Tip: Your product idea doesn’t have to meet every criteria mentioned. As long as you let the data guide or validate a product idea, it’s important to keep your momentum. Don’t get stuck in analysis paralysis. Start getting samples of products and continue powering through the process!
So, how do you find someone to make your product?
Check out the next chapter to find out!
Chapter 5 : Finding a Supplier: How to Source Products for Amazon FBA
Now that you’ve found your product, or narrowed your list to a few final product options, it’s time to find a supplier.
If you find this step a little intimidating, you’re not alone. Many successful sellers today say they initially had no idea how to find or work with suppliers. However, with enormous advancements in technology, communication, and services to help facilitate international trade, it’s truly a simpler process than ever.
We’ll walk through 3 steps to find and source your products to sell on Amazon:
- Research and compare relevant suppliers
- Evaluate product samples and refine your product
- Order and ship your products to Amazon’s FBA warehouses
How to research Amazon suppliers
There are hundreds of thousands of manufacturers around the world that can create any product you can imagine. You’ll want to narrow your list of potential suppliers to those who can produce the highest-quality product for you at the best price.
And there are a number of ways to find these suppliers.
Alibaba is the largest business-to-business platform in the world. Using Alibaba, you can find a manufacturer for almost any type of product to order in bulk and have them imported into their country. How to search in Alibaba:
ཛཛ Alibaba’s search function works just like Amazon. Simply search for a specific keyword or set of keywords for a product, and it will yield a number of results.
ཛཛ Filter through the various supplies that appear in the search results.
ཛཛ On the left hand side, check ‘Trade Assurance” and “Verified Supplier” to ensure you are dealing with a reputable supplier and that all purchases will be protected.
ཛཛ Using Alibaba, you are also able to filter by origin country. Depending on the type of product, you may also see an option to source from the U.S., for example, which would make shipping less expensive for U.S.-based sellers (though the products themselves might cost more).
For this example, we’ll search for a backpack.
Next, take some time to go through the search results and start identifying suppliers you may want to work with. You can narrow your search results for Verified suppliers, among other factors.
Google may also be a resource for your supplier research. Here are some tips to yield the best results:
ཛཛ Conduct your search using quotation marks. By doing so, you tell Google to search that exact phrase. For example, enter “private label backpack” or “backpack private label usa” to narrow down your search to relevant results.
ཛཛ Sometimes when doing this type of private label supplier research on Google, you may see Alibaba pages in the search results. If you want to exclude Alibaba, enter: “-site:alibaba.com” in your search, along with your keywords, to prevent any Alibaba site results from appearing.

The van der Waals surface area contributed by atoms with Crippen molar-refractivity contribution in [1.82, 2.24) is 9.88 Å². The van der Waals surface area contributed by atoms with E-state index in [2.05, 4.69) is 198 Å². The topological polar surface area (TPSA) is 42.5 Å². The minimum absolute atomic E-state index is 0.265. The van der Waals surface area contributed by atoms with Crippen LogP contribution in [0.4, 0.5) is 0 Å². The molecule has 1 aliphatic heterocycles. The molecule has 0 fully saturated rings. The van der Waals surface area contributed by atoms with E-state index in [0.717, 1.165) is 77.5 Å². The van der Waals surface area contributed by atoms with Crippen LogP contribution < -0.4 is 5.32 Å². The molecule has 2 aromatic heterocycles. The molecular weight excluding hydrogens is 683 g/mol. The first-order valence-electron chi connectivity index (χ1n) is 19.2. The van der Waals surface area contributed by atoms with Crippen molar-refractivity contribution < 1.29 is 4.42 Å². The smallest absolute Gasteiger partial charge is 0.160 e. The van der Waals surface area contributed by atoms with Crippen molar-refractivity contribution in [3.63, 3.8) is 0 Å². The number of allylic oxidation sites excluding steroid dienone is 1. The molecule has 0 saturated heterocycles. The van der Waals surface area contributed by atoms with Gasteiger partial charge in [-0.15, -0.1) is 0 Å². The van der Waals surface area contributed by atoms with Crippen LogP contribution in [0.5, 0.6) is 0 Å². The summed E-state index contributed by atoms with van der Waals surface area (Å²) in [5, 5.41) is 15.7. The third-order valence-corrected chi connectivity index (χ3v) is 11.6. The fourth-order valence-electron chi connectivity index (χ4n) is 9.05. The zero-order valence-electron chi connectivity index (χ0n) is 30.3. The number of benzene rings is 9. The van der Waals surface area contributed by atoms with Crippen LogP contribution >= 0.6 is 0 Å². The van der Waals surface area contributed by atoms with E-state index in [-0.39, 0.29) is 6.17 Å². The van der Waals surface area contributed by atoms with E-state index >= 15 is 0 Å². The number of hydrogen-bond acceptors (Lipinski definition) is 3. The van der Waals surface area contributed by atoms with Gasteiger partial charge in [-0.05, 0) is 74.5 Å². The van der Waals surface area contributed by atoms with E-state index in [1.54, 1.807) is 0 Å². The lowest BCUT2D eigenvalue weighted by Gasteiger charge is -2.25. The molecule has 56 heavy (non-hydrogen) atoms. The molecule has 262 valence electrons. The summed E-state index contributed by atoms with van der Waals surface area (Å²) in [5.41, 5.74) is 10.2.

Sourcing agents assist companies in sourcing products with the best quality and price. They often speak the language in the country from which you are sourcing in order to make the process much easier on you. This may give you a competitive edge in finding more affordable pricing. You can find reputable sourcing agents online, and Alibaba also offers a limited sourcing agent service.
What you should look for in a supplier:
As you’re researching and comparing potential suppliers, make sure to evaluate them based on some key criteria:
Did you know that Amazon shoppers care just as much about reviews as they do about price? Selling high-quality products is the best way to keep your Amazon reviews high and get continued sales.
Look for a factory that has been producing your type of product for a certain amount of time (we recommend at least 3 years). You can see a supplier’s import history in the Supplier Database.
You’ll want to make sure you can find a factory that is easy to communicate with and responds to you in a reasonable amount of time. A way to judge this is how clearly they answer all your questions when you initially contact them for a quote.
Of course you want your supplier to give you a fair price. A factory that quotes a much higher or much lower price than other factories can be a red flag.
Contact suppliers for a quote:
- Compare suppliers to create a list of 5-10 that you’d be interested in working with.
- Send an initial contact email to your potential suppliers using some specific guidelines. You can use Jungle Scout’s Supplier Database to find a supplier’s contact information. Often, your outreach is as simple as sending an email — more on this below. If you have not narrowed down your list, you can also send a broad request for quotation (RFQ) out to a large list of suppliers.
- Vet your suppliers based on their responses and communication to narrow down your list to your top 3 options.
Email Tips & Template
My name is Greg from Jungle Creations. Nice to meet you!
My business is expanding our brand of bamboo products for home and baby. We are looking to purchase baby hooded towels for the U.S. market. (See attached photos.)
For this baby hooded towel, we estimate an annual purchase volume of 20,000 to 30,000 pieces after a trial order of 500 pieces and sample evaluation.
ཛཛ Size: 34in x 34in (92cm x 92 cm)